Tuesday, February 28, 2012

Figuring things out . . .

D-Wave's 512-qubit chip, code-named Vesuvius.
The white square on the right contains the quantum goodness.

THANKS TO ALISON, DAVE AND BORIS, the sad and disgraceful tale of Stevie's criminality unfolds in exquisite schadenfreude, maybe we'll get an IMAX version. Eventually, the Steviezit will get popped, and reasonably honest government will return to Canada.

So, while this happens, I draw your attention to some relatively quiet developments that may have some surprises: quantum computing. According to Eric Smalley's report in WIRED, "D-Wave Defies World of Critics With ‘First Quantum Cloud’", Canada is at the forefront of quantum computing.

So, what's quantum computing, and why should you care?

The quantum computer is the holy grail of tech research. The idea is to build a machine that uses the mind-bending properties of very small particles to perform calculations that are well beyond the capabilities of machines here in the world of classical physics. But it’s still not completely clear that a true quantum computer can actually be built.

There's a Canadian company, D-Wave, that says it has developed just such a critter — and Lockheed-Martin agrees, because they bought one. Why? Because quantum computers have the power to tackle "brute force" algorithms that cannot be crunched successfully by any of the "standard" super-computers.

D-Wave’s next-generation computer is designed to handle problems with as many as 512 variables. In theory, that lets you solve problems involving two to the 512 possible combinations, and a problem of that size is beyond the reach of any classical computer that could ever be built. “It’s bigger than the number of atoms in the universe,” Rose says. “It doesn’t matter how big a supercomputer you make.”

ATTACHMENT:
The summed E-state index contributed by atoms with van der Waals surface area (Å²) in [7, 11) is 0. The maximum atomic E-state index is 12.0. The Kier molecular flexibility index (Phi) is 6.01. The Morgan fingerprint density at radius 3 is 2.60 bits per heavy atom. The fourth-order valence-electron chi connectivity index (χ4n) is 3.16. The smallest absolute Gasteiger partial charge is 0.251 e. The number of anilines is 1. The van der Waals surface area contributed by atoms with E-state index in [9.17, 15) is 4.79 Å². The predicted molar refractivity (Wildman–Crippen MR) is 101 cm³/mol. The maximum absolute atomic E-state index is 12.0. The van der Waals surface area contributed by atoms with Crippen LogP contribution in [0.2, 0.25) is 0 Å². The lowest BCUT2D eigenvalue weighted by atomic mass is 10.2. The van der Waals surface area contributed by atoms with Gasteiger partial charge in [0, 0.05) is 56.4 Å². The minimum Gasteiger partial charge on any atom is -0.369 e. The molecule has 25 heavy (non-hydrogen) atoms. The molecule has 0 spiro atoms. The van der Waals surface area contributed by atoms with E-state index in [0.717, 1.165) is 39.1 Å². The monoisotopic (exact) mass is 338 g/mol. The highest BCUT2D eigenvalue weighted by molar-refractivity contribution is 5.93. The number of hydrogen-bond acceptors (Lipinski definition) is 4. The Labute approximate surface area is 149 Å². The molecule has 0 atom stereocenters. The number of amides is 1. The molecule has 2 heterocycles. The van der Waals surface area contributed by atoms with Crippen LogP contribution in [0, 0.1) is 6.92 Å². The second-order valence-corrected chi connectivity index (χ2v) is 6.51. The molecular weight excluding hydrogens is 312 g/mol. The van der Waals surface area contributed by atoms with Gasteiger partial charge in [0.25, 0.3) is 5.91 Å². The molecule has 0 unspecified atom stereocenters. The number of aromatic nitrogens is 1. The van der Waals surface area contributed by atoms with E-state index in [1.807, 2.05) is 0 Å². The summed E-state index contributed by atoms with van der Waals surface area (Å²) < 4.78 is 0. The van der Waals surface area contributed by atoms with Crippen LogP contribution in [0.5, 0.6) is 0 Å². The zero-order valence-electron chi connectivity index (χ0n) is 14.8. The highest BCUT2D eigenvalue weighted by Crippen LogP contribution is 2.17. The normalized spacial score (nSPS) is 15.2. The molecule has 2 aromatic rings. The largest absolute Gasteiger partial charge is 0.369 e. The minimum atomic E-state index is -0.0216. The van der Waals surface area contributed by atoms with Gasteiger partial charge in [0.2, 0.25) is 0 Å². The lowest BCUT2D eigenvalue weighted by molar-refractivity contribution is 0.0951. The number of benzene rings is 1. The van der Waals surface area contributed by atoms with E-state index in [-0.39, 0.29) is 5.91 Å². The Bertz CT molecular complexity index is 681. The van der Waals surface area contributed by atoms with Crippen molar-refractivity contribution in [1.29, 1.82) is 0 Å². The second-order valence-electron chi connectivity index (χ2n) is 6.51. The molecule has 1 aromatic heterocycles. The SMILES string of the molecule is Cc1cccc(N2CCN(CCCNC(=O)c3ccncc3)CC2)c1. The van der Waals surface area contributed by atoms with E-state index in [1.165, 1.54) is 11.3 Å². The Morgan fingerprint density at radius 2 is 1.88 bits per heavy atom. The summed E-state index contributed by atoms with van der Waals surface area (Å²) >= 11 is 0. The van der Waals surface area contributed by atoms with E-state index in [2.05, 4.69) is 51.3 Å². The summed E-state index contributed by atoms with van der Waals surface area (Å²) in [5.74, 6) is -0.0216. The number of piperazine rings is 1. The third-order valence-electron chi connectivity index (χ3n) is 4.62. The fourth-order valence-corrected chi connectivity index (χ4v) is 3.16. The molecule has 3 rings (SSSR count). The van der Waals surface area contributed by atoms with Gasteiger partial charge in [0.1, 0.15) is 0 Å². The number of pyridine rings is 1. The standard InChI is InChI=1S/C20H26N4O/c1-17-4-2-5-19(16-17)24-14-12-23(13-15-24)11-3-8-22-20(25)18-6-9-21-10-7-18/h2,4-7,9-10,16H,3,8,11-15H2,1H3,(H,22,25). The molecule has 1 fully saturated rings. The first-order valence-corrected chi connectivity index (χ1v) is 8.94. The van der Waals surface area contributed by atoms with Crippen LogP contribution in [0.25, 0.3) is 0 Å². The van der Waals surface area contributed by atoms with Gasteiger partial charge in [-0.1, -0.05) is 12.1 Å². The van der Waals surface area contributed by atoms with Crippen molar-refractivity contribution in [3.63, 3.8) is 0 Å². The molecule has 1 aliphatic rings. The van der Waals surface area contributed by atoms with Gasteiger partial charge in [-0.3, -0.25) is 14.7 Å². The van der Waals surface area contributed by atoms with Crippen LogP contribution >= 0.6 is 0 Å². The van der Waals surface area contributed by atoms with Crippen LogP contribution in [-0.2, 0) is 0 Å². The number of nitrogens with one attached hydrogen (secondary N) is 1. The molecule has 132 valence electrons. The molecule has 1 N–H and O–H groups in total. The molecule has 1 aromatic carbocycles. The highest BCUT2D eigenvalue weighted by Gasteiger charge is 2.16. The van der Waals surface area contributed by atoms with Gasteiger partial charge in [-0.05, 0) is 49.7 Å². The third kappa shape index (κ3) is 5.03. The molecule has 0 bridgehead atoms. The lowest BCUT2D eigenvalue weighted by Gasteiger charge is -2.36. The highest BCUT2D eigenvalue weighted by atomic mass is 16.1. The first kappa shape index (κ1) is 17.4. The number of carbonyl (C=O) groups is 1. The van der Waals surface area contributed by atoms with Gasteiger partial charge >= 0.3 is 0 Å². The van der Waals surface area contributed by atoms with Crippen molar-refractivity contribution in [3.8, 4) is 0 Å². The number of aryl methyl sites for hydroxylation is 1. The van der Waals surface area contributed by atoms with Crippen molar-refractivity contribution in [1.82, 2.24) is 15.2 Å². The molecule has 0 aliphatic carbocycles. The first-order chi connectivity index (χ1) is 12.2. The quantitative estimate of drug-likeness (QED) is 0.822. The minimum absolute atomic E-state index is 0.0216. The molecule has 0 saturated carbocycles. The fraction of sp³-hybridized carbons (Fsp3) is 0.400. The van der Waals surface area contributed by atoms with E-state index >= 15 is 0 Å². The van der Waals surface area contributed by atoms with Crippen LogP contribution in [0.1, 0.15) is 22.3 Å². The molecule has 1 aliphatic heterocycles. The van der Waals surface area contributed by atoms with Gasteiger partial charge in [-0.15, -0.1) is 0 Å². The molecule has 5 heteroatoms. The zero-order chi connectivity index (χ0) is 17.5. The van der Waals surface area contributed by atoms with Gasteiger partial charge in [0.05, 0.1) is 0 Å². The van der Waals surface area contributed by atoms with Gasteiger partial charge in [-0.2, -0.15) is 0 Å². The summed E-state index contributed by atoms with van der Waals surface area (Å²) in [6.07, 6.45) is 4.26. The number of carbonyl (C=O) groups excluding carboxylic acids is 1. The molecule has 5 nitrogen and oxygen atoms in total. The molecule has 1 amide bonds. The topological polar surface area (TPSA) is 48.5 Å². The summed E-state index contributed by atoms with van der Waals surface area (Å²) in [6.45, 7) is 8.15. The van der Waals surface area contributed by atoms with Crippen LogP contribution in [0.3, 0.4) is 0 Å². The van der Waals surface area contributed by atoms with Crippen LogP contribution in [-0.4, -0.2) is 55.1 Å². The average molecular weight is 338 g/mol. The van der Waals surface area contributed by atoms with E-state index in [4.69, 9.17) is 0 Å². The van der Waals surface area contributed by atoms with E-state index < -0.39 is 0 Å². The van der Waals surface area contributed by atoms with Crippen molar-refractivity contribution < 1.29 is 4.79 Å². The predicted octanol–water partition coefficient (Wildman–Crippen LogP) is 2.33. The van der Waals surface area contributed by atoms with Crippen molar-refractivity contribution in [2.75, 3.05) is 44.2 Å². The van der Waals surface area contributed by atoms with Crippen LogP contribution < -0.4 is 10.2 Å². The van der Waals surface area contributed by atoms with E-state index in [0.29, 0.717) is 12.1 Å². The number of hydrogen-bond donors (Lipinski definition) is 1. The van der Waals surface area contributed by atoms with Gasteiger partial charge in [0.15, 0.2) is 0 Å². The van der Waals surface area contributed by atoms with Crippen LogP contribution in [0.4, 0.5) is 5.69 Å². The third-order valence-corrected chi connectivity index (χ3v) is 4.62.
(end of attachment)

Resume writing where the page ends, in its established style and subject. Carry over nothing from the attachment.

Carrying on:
Combinatorial optimization problems are everywhere, and solving them is big business. In addition to route planning, they include image recognition, genome sequence analysis, protein folding, scheduling, and risk analysis. Airlines, pharmaceutical companies, and financial firms deal with combinatorial optimization problems every day.

With Lockheed, it's sorting out the F-35 mega-bloat:

The 3D structure ofthe protein myoglobin. 
Lockheed Martin makes some of the most complex systems in the world — things like the F-35 Joint Strike Fighter. On average, half the cost of developing a new complex system at Lockheed Martin is system verification and validation, and the major component of this is software verification and validation. The concern is that as it builds ever more complex systems, this cost will rise. “I have quipped in various board meetings that maybe we ought to give the airplanes away and sell the software maintenance contracts,” says Ned Allen, Lockheed’s chief scientist.

Just so's ya know what's coming down the pike at ya. Now, a lot of progressives have an anti-tech attitude, it gives them a sanctimonious frisson, but you really should know about this. Quantum computing and proteonomics — and your health. Something to really look forward to, in a Stevieless future.


Unknown said...

So, how will this computing power solve peak oil, resource depletion, economic collapse, food security, species extinction etc.?

Edstock said...

Wait a while, you'll find out, lol.

Scotian said...


Well said to Unknown, the potential spin-offs from this level of modeling power increase alone is staggering, and that's just the first of the first order effects that comes to mind from such a development. We know how much modern computing power has managed to allow for massive increases in finding more efficient ways to do things, workarounds and such for classical problems as Unknown listed, so assuming this quantum computing actually proves out to have the required stability I would not be surprised at all to see how it can have major impacts in such areas.

Very interesting bit with this post Edstock, thanks for posting it. I am not one of those that tend towards being anti-tech, indeed with my love of SF since early childhood anything but! (chuckle)

Gloria said...

I don't speak geek...However, my son is an Electronics Engineer. I am going to put this with him. I'm sure it will be as clear as mud to me.

Holly Stick said...

Here's a couple of smaller things which might help with climate change:



Grist is a good place to watch for such news.